To My “Baddest” Teacher

“Your college professors will hate me for this,” is how my English teacher in the 10th grade at Louise High School started a lesson on “common usage.”  He wrote on the blackboard:

–          “Bad”

–          “Badder”

–          “Baddest”

He explained that if you were comparing cars and you claimed one of them was “bad” (as in “awesome”), then a car that was even more awesome would be “badder.” The car that was even cooler than those two would be the “baddest one!

Yes it would. And college professors reading this now might be cringing. So what?

I could see the jocks in the class who would usually never have paid much attention in an English class were laughing and enjoying the lesson. Some were even taking notes! He had their attention and he kept it, which is no small task when dealing with kids just starting to hear about this thing called sex, suffering from changing biology, and who couldn’t care less about guys named Faulkner, Steinbeck, or Shakespeare. Mr. Stanley understood that knowing your audience and capturing their imagination is just the first step in giving them information that will stay with them for a lifetime.

That lesson was years ago but it seems like yesterday.

This past week, Jim Stanley retired from his job as an English teacher in the Louise ISD. He wrote this on this Facebook page:

“Just got home from work for the last time. Retirement starts now. About to spark a Montecristo 2 and pour a wee dram of Glenmorangie Lasanta single malt. Life is good.

But, I’m sure going to miss those kids.”

The kids will miss you, Mr. Stanley.

In the years since that “bad” lesson, I became fascinated with the idea that communication is all about taking an idea in my head and putting it in your head – no matter how I do it and regardless of whether it conforms to somebody’s arbitrary rules. For example: You might not like how I’ve written this blog entry so far, but you’re still reading and you know exactly what I’m talking about.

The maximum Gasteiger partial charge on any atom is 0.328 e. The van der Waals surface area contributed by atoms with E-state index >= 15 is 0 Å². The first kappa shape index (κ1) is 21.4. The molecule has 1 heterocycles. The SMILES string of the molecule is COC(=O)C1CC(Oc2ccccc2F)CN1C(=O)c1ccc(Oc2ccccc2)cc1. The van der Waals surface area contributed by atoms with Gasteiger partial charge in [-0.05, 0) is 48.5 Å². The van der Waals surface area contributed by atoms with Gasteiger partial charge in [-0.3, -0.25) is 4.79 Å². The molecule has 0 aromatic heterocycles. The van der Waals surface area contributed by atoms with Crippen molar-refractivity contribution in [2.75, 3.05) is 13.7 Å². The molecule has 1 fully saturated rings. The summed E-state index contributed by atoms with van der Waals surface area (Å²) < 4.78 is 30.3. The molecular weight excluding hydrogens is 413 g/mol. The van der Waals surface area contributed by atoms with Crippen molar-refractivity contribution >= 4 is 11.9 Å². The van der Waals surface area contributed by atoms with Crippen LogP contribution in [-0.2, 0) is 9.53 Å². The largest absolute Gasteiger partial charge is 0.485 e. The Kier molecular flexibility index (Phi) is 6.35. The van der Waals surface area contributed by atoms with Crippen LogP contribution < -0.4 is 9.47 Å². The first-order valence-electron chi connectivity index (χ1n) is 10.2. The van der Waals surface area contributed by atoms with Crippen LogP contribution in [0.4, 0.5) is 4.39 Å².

Listening to and absorbing a great story then being able to impart it to an audience is truly one of the greatest joys of my life. It’s the main skill I used when winning an Edward R. Murrow Award for Investigative Journalism and when the Texas Associated Press Broadcasters decided in 2010 I had done the best interview in Texas.

I’ve stayed in touch with Jim Stanley over the years and we’ve stayed friends even after I chose to skip college and go straight to work as a broadcaster. Jim told me not long ago that he had shown videos of me on TV to his students and said “That is a Louise student! You can do anything you want!”

Yes they can, but only because they’ve had a teacher like Jim Stanley to help open their minds to the possibilities in front of them.

Not bad at all.

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